In the study of economics there is a technique called Pareto optimality. Pareto Optimality, or Pareto Efficiency, is a guiding force of economic efficiency. Simply put, it is the principle that there exists a balancing point between opposing interests where neither party benefits more than the other. For example, if we share 10 items between Alice and Bob (for you PKI experts: yes, we went there), and Alice receives five items, and Bob receives the other five, then both parties are happy and we obtain the maximum utility. Seemingly, we have the optimal position.

But, suppose we take one item from Bob and give it to Alice, is he necessarily worse off? And is Alice necessarily better off? If the impact to the parties has not taken away from their happiness, then we have not destroyed the optimal position. How does this relate to cybersecurity? On the surface, it doesn’t. But, thinking like that epitomizes the difference between the good guys and the malicious actors and has led to the asymmetric threat landscape that exists today. It’s actually quite simple. First, we must understand the approach the cybersecurity industry has always taken to defense.

Often the approach championed in the media and tech literature is to find a safeguard providing organizations with a silver bullet (akin to the “winner takes all” mindset): the one defense that will stop every malicious attack. As Jason Soroko explained in his series, “Identity Context: Defense’s Next Play,” this just isn’t possible — and likely never will be. As he describes, and I believe 100 percent, this logic (or lack thereof) has created a situation of information asymmetry placing malicious actors two steps in front of the cybersecurity industry. What are we to do?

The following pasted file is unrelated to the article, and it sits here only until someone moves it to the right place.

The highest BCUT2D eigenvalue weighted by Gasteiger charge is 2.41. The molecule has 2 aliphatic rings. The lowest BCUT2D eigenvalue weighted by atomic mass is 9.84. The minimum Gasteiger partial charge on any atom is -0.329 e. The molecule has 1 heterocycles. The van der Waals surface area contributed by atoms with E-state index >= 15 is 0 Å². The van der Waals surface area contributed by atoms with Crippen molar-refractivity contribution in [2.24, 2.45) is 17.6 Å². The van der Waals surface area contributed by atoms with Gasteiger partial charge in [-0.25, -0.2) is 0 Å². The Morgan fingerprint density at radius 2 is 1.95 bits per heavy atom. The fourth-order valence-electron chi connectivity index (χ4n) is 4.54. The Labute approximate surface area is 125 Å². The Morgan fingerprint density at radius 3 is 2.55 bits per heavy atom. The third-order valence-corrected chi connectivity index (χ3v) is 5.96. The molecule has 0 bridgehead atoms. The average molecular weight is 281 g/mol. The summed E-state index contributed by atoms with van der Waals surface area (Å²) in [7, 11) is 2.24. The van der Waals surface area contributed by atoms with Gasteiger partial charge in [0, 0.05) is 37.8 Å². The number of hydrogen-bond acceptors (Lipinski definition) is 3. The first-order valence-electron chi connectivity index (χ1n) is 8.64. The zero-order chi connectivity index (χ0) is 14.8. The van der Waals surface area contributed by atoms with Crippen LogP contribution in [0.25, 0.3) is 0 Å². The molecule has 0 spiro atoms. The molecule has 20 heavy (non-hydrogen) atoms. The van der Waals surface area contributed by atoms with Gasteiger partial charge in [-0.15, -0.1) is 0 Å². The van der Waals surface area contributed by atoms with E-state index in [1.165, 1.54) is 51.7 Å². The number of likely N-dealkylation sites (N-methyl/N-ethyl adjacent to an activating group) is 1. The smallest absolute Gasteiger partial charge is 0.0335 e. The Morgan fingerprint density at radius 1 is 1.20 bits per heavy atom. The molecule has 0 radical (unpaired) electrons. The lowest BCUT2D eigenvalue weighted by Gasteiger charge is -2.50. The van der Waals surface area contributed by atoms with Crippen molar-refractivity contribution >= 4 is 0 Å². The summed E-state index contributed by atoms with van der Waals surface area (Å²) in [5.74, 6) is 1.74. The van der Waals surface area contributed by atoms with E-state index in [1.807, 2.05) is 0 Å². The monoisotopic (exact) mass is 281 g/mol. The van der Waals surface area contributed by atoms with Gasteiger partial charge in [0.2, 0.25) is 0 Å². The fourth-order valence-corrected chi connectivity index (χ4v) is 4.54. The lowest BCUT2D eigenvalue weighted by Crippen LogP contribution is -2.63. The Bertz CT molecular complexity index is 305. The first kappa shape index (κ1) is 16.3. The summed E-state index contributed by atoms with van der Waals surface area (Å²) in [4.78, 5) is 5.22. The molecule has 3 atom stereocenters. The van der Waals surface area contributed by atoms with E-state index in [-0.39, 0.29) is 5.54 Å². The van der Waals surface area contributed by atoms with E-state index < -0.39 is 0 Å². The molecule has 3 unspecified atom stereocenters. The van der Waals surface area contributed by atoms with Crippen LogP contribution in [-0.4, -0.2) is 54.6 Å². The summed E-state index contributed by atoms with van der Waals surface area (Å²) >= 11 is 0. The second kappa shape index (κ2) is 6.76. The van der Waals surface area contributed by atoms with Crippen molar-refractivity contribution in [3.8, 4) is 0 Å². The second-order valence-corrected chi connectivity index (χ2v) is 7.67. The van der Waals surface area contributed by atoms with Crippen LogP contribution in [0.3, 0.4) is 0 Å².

If we approach cybersecurity using Pareto analysis and the objective of finding the position of defense that gives us the most utility, our overall position against malicious actors would improve. If you defend addressable attacks and evaluate the risk associated with valuable assets, a measured and defensible approach to protect systems, information and identities can be found.

This would allow us to stop the easily preventable attacks and focus our defenses on the vulnerable points of ingress that matter most. You cannot stop a sufficiently motivated individual or group, whether in the cyber or physical worlds. However, proper defensive postures that find an optimal balance between threats, risk and vulnerability (in the real world cost is also a factor) will help thwart addressable attacks and make your organization less attractive to the attackers. Assuming there is a portion of attacks you cannot stop given current defensive measures, finding this aforementioned optimal position should drastically reduce your exposure to attacks.

If this concept were more widely adopted, maybe the number of consumer records stolen last year would have been significantly fewer. Shockingly, it is reported that 820 million records were stolen, and that figure doesn’t include the Experian breach. Add another 200 million for that incident.

A humorous definition epitomizes the approach taken by the industry: “Insanity: doing the same thing over and over again and expecting different results.” This is exactly the type of linear thinking that has led to the current unstable cybersecurity situation. It is time we start looking to other disciplines for ways of improving defenses and our thinking. Maybe the next step for identity and access management (IAM) will be Pareto-based Security.

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